@firefish gitignore


@DynamicSquid I have le nil of zem


@DynamicSquid i guess dumb speak doesn't work I have no .gitignore files


Hello, DynamicSquid (I took down my post)
Anyway we can collab for a C++ course?


@HahaYes sorry, I'm really busy. I barely have enough time to upload this. maybe another time?


@DynamicSquid Yes, of course!


@HahaYes HahaNo he will not


@firefish Check the latest comment on the Dusk issue


@DynamicSquid Well, to start with we are going to be middlemen (you did a wonderful dusk cdn, could I borrow THAT instead?)


@firefish oh, that was a test I deleted that


@DynamicSquid well you are better at js than i am


@firefish The windows thing works now! https://night.dynamicsquid.repl.co/getting-started.html

Now I have to do linux


@DynamicSquid what the hell use the links on github, they are already stored there


@firefish I need the zip


@firefish ziiiiiiiiiiiiiiiiiiiiiiiiiiiiip is samller


@DynamicSquid oh ye le zip tiny, oh wait i can create le deb and le rpm (basically upload it to aptitude and yum)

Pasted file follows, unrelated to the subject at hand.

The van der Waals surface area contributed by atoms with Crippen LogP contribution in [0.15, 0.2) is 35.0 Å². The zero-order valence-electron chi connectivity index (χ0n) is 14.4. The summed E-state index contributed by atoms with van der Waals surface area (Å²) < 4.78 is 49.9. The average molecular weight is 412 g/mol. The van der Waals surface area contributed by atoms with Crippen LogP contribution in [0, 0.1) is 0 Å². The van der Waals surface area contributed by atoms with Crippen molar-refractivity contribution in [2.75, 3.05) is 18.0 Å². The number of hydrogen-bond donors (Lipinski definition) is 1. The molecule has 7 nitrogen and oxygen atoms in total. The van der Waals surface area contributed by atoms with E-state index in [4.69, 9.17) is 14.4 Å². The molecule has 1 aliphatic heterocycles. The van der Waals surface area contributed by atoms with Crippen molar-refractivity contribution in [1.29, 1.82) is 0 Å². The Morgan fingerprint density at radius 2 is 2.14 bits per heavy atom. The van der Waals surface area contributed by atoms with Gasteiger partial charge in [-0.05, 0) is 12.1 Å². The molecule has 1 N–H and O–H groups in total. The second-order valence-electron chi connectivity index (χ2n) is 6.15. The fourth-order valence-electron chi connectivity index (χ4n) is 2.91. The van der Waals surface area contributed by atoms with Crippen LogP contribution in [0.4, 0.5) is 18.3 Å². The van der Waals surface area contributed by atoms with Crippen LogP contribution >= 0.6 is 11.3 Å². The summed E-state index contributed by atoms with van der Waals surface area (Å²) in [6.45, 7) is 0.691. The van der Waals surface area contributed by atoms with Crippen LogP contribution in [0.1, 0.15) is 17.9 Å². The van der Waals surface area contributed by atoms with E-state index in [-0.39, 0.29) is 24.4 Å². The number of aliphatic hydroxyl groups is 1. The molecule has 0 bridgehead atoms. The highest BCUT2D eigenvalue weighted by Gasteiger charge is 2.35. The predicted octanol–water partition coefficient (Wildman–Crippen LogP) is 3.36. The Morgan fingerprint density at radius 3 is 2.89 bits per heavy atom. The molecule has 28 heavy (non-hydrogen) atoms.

@firefish Wow, the Package Manger section of my website is really looking professional


@DynamicSquid suggest adding dem newlines in the using dusk part


If there's one that I missed, please let me know so I can add it in.

All logical and bit-wise operators.

I'm trying to get into the habit of using const.

Nice! I make sure to use immutable data wherever possible.

using namespace std;

And... I just lost all respect for you!

Also, this reminds me of D, which made operator overloading 100x easier, wanna see an example? Oh yeah, I forgot how to code in D... lol :(
D > C++ > C

I honestly think if the tutorial is too long and not interactive enough, people won't care. I'ma make an interactive C++ tutorial, how about that!?


@StudentFires Oh thanks for letting me know, I'll try to add those in soon. Also, I used the standard namespace for readability. I don't use it when I'm actually coding.

Also and interactive tutorial? Yeah that'd be great!




Close: just missed a hyphen. I'm-a